danielle steelDanielle Steel

Romance clearly sells, as contemporary hot-n-steamy novelist Danielle Steel’s 120 romance novels have sold an estimated 800 million copies. Every single one of her novels has risen to the status of a best-seller and she’s managed to write several books each year since the mid-’70s. While she’s most well known for her romance novels, she’s also penned two children’s book series and a few books of non-fiction.


harold_robbinsHarold Robbins

Harold Robbins managed to make this list in fourth place with only 23 books published during his lifetime, though, since his death, several others have been written by ghostwriters under his name (and based on his notes and incomplete manuscripts). His first novel, Never Love a Stranger (1948), was met with controversy due to its sexual content. He went on to focus mainly on adventure-related novels, always with a healthy dose of intrigue, and his prosperous career led to his books selling upwards of 750 million copies.

Top Selling Books of 2013

Best seller rarely means best book, and once again that’s more or less true for the top selling books of 2013. Best sellers tend to be more commodity than art, but that doesn’t necessarily make them any less entertaining. That’s why or Top Selling Books of 2013 are filled with titles that are provocative, inspirational, or just good, clean fun.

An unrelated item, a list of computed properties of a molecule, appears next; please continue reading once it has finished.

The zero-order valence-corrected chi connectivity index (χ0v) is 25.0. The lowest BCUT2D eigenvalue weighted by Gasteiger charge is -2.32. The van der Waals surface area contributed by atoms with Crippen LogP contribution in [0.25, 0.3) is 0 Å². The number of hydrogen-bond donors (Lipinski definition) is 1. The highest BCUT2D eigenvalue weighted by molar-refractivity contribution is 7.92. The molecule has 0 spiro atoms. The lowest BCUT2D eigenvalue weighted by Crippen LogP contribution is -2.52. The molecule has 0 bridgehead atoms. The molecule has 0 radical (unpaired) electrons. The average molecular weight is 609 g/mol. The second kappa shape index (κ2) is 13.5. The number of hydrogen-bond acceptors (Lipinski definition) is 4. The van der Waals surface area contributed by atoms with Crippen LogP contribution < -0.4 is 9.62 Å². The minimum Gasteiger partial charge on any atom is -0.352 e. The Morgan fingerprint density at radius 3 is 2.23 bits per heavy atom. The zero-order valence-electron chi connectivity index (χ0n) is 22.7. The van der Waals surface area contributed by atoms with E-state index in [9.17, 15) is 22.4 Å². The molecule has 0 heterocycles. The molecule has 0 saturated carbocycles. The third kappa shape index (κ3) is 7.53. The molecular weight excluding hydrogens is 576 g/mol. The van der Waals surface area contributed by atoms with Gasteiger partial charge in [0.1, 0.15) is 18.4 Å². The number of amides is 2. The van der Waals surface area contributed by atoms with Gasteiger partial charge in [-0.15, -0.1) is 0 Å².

While the titles listed below are the true best sellers according to Nielsen Bookscan, there were a few other top finishers that are worthy of note and that have already been covered elsewhere in our lists. Due to the flashy, Leonardo DiCaprio-acted adaptation of The Great Gatsby, F. Scott Fitzgerald’s classic novel of the same name made the Top 20, and also appeared on our Best Novels of All Time list. Meanwhile, Doctor SleepStephen King’s sequel to The Shininggot a shout out on our Best Stephen King Books list. And as the main title in a series that just won’t go away, Fifty Shades of Grey squeaked into the Top 20, after having already topped our Top Selling Books of 2012 list. 

But enough with the runners-up. Below you’ll find the 5 Bestsellers of 2013, in all their children’s book, fantasy, and religious-tinged glory.


Diary of a Wimpy Kid: Hard Luck by Jeff Kinney